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A touch of summer cinema: The Fighter and Black Swan

The holiday horror film season is over, though the forgettable blockbusters – let’s not mention their titles – are still dragging their way like decaying corpses across cinema screens. Still, this season has been different: for the first time in memory, there has been a cluster of films that I’ve actually wanted to see. This is pretty exciting, really, because I like going to the cinema. I like the big screen and sound, the fact I’m shut off from the world. Still, it’s remarkable how often I leave the movie theatre disappointed, cursing, in particular, the scriptwriting. Far too often spectacle replaces story. Thankfully, the first two movies I saw, The Fighter and Black Swan, did not disappoint. Neither are classics, but they pull their weight, and, most importantly, are about something.

The Fighter Movie PosterThe Fighter (warning: spoilers!) tells the story of Micky Ward (Mark Wahlberg), an Irish-American from Lowell in Massachusetts. Trained by his crack-addict brother Ricky (Christian Bale), and managed by his controlling mother (Melissa Leo), Micky is a ‘stepping stone’ on the boxing circuit. Other boxers use him as a notch on their belt, a step towards a chance to fight better boxers. This is not helped by his family’s willingness to accept offers of unfair fights.

For the first three quarters of its running time, The Fighter is a careful examination of the dynamics of a dysfunctional working-class family, as seen through the lens of a boxer. While the film stays on this ground, it is a sound piece of filmmaking. As the unpredictable Ricky, Bale shambles charismatically, and ambiguously, through the film. Bale leaves us never quite sure whether to sympathise with or despise Ricky, though to the people of Lowell, he’s clearly a lovable larrikin. Wahlberg’s Micky is altogether quieter – a simple, honest type. If these characters are hardly original, they are drawn with more than sufficient insight. The female characters are given less room to move. Micky’s girlfriend Charlene (Amy Adams) is hardheaded and feisty bartender, while his harridan mother, manipulative and self-deluded. Still, his sisters get the shortest, most stereotypical, shrift. Together they’re a chorus of bitching, gum-chewing, big-haired, working-class women.

The social world of the The Fighter is not often seen in American films. The vast flood of Hollywood movies and two-dimensional television has a tendency to conjure an America that is little more than imagination. It is easy to forget how much of the country resembles the world of The Fighter.

Having set up the family tensions – will Micky ditch Ricky and his mother to improve his career, will Charlene stick around despite the family dramas? – The Fighter’s last act makes a fatal turn to the sporting movie. All the previous conflicts are replaced by a single, less interesting one: will Micky win the Welterweight?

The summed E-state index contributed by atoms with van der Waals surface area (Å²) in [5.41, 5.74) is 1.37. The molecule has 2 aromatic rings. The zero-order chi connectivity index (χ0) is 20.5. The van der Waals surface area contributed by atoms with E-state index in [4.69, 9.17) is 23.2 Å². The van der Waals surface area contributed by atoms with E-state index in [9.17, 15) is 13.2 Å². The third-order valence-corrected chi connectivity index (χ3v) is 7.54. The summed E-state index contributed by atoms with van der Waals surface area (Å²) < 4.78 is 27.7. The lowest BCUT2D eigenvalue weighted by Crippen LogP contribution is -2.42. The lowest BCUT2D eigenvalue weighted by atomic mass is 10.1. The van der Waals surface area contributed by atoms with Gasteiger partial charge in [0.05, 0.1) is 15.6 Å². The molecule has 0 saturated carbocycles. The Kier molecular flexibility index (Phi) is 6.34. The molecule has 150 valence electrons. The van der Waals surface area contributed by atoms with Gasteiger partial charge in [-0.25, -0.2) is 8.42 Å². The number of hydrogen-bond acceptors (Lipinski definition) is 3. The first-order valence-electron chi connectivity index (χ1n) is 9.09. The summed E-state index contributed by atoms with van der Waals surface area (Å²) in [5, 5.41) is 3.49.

Indeed, that The Fighter’s closest cousins are The Wrestler, Million Dollar Baby and the basketball documentary Hoop Dreams, indicates to us that there’s something very familiar about the narrative of a character from a rough neighborhood making good. Indeed, there may be something conservative about celebrating a narrative that the only way a working-class character can make it is through by being an athlete (as Bell Hooks’ has pointed out in relation to African-Americans in Hoop Dreams). We are asked to celebrate Micky’s ascent, rather than examine it. In this sense, The Fighter is the inverse of a film like Aronofsky’s The Wrestler, which, among other things, critiques the commercialization of the wrestling scene in America.

black-swan-poster-2010Aronofsky’s recent film, the engrossing Black Swan, revisits the same themes as his earlier The Wrestler, and indeed Requiem For a Dream: obsessive characters who are on a path of self-destruction.

Black Swan tells the story of Nina (Natalie Portman), a perfectionist ballet dancer in New York who scores the lead part in Swan Lake. But from early in the piece, doubts are cast about whether Nina will be able to handle the pressure of such a part, and her world slowly starts to unravel. Strange sores emerge on her shoulders where wings might grow; she sees her own double several times. No doubt Portman’s performance is excellent as the insecure Nina, perpetually on the brink of tears, painfully self-conscious and insecure, awkward and sexually repressed – frigid as the demanding director Thomas (Vincent Cassel) says. Perhaps it’s the psychosexual aspects of the story – Nina’s movement from frigid and repressed to seductive killer – that are most questionable.